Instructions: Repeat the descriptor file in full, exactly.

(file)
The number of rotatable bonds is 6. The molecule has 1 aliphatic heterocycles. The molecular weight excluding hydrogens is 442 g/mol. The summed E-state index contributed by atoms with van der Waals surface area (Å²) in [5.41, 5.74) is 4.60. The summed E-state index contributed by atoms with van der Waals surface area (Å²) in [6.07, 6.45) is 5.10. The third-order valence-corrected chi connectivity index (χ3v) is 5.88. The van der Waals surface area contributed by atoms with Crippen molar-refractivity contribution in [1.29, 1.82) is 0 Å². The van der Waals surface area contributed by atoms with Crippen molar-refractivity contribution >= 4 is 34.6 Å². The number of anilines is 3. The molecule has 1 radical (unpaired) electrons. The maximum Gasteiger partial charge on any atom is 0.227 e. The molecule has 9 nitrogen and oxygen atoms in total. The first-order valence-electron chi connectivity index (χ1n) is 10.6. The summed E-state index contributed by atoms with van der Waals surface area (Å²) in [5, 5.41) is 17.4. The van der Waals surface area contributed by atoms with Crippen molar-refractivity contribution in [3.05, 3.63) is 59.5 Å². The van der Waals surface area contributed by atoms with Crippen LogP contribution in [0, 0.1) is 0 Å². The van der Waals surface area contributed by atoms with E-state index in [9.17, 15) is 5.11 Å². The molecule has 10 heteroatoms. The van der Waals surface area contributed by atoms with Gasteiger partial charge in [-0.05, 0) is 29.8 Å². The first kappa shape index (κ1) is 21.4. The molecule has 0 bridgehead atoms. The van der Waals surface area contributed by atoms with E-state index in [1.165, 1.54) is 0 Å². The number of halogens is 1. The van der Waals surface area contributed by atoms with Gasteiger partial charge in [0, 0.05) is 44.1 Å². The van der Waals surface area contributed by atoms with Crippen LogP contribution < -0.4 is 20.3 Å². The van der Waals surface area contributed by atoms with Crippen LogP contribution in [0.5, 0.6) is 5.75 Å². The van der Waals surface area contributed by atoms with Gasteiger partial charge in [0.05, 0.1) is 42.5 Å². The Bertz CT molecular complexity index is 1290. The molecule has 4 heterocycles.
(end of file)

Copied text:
The number of rotatable bonds is 6. The molecule has 1 aliphatic heterocycles. The molecular weight excluding hydrogens is 442 g/mol. The summed E-state index contributed by atoms with van der Waals surface area (Å²) in [5.41, 5.74) is 4.60. The summed E-state index contributed by atoms with van der Waals surface area (Å²) in [6.07, 6.45) is 5.10. The third-order valence-corrected chi connectivity index (χ3v) is 5.88. The van der Waals surface area contributed by atoms with Crippen molar-refractivity contribution in [1.29, 1.82) is 0 Å². The van der Waals surface area contributed by atoms with Crippen molar-refractivity contribution >= 4 is 34.6 Å². The number of anilines is 3. The molecule has 1 radical (unpaired) electrons. The maximum Gasteiger partial charge on any atom is 0.227 e. The molecule has 9 nitrogen and oxygen atoms in total. The first-order valence-electron chi connectivity index (χ1n) is 10.6. The summed E-state index contributed by atoms with van der Waals surface area (Å²) in [5, 5.41) is 17.4. The van der Waals surface area contributed by atoms with Crippen molar-refractivity contribution in [3.05, 3.63) is 59.5 Å². The van der Waals surface area contributed by atoms with Crippen LogP contribution in [0, 0.1) is 0 Å². The van der Waals surface area contributed by atoms with E-state index in [9.17, 15) is 5.11 Å². The molecule has 10 heteroatoms. The van der Waals surface area contributed by atoms with Gasteiger partial charge in [-0.05, 0) is 29.8 Å². The first kappa shape index (κ1) is 21.4. The molecule has 0 bridgehead atoms. The van der Waals surface area contributed by atoms with E-state index in [1.165, 1.54) is 0 Å². The number of halogens is 1. The van der Waals surface area contributed by atoms with Gasteiger partial charge in [0, 0.05) is 44.1 Å². The van der Waals surface area contributed by atoms with Crippen LogP contribution < -0.4 is 20.3 Å². The van der Waals surface area contributed by atoms with Crippen LogP contribution in [0.5, 0.6) is 5.75 Å². The van der Waals surface area contributed by atoms with Gasteiger partial charge in [0.05, 0.1) is 42.5 Å². The Bertz CT molecular complexity index is 1290. The molecule has 4 heterocycles.